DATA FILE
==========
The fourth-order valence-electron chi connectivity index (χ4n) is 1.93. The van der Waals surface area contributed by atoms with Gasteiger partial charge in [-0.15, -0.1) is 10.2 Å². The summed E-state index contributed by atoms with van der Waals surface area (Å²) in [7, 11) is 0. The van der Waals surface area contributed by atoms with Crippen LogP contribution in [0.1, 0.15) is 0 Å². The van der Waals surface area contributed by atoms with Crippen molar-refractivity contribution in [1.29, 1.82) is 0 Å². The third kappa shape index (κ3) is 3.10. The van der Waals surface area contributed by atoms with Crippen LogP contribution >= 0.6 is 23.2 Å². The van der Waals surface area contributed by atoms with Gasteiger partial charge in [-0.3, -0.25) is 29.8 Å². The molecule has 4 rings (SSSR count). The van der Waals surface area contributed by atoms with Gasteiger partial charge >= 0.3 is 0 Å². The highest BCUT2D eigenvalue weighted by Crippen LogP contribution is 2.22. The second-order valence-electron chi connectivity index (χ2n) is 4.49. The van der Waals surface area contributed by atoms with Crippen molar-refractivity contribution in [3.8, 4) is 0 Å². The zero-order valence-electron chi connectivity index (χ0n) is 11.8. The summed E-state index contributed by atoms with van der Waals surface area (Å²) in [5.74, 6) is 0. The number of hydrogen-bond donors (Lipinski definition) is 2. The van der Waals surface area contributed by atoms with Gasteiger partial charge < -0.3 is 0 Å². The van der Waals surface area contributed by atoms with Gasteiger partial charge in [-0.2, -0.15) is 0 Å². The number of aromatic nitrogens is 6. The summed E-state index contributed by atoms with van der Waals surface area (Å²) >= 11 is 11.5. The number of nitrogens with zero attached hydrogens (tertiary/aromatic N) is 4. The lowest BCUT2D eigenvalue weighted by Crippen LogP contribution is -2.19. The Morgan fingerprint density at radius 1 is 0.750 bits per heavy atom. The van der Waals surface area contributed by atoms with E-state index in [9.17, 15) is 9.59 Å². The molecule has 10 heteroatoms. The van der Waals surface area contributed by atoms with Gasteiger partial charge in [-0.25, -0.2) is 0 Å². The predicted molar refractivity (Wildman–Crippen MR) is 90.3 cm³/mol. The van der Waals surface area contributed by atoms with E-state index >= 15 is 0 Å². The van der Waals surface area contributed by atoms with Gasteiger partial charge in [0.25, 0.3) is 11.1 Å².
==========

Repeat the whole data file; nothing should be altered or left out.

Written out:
The fourth-order valence-electron chi connectivity index (χ4n) is 1.93. The van der Waals surface area contributed by atoms with Gasteiger partial charge in [-0.15, -0.1) is 10.2 Å². The summed E-state index contributed by atoms with van der Waals surface area (Å²) in [7, 11) is 0. The van der Waals surface area contributed by atoms with Crippen LogP contribution in [0.1, 0.15) is 0 Å². The van der Waals surface area contributed by atoms with Crippen molar-refractivity contribution in [1.29, 1.82) is 0 Å². The third kappa shape index (κ3) is 3.10. The van der Waals surface area contributed by atoms with Crippen LogP contribution >= 0.6 is 23.2 Å². The van der Waals surface area contributed by atoms with Gasteiger partial charge in [-0.3, -0.25) is 29.8 Å². The molecule has 4 rings (SSSR count). The van der Waals surface area contributed by atoms with Gasteiger partial charge >= 0.3 is 0 Å². The highest BCUT2D eigenvalue weighted by Crippen LogP contribution is 2.22. The second-order valence-electron chi connectivity index (χ2n) is 4.49. The van der Waals surface area contributed by atoms with Crippen molar-refractivity contribution in [3.8, 4) is 0 Å². The zero-order valence-electron chi connectivity index (χ0n) is 11.8. The summed E-state index contributed by atoms with van der Waals surface area (Å²) in [5.74, 6) is 0. The number of hydrogen-bond donors (Lipinski definition) is 2. The van der Waals surface area contributed by atoms with Gasteiger partial charge < -0.3 is 0 Å². The van der Waals surface area contributed by atoms with Gasteiger partial charge in [-0.2, -0.15) is 0 Å². The number of aromatic nitrogens is 6. The summed E-state index contributed by atoms with van der Waals surface area (Å²) >= 11 is 11.5. The number of nitrogens with zero attached hydrogens (tertiary/aromatic N) is 4. The lowest BCUT2D eigenvalue weighted by Crippen LogP contribution is -2.19. The Morgan fingerprint density at radius 1 is 0.750 bits per heavy atom. The van der Waals surface area contributed by atoms with E-state index in [9.17, 15) is 9.59 Å². The molecule has 10 heteroatoms. The van der Waals surface area contributed by atoms with Gasteiger partial charge in [-0.25, -0.2) is 0 Å². The predicted molar refractivity (Wildman–Crippen MR) is 90.3 cm³/mol. The van der Waals surface area contributed by atoms with E-state index >= 15 is 0 Å². The van der Waals surface area contributed by atoms with Gasteiger partial charge in [0.25, 0.3) is 11.1 Å².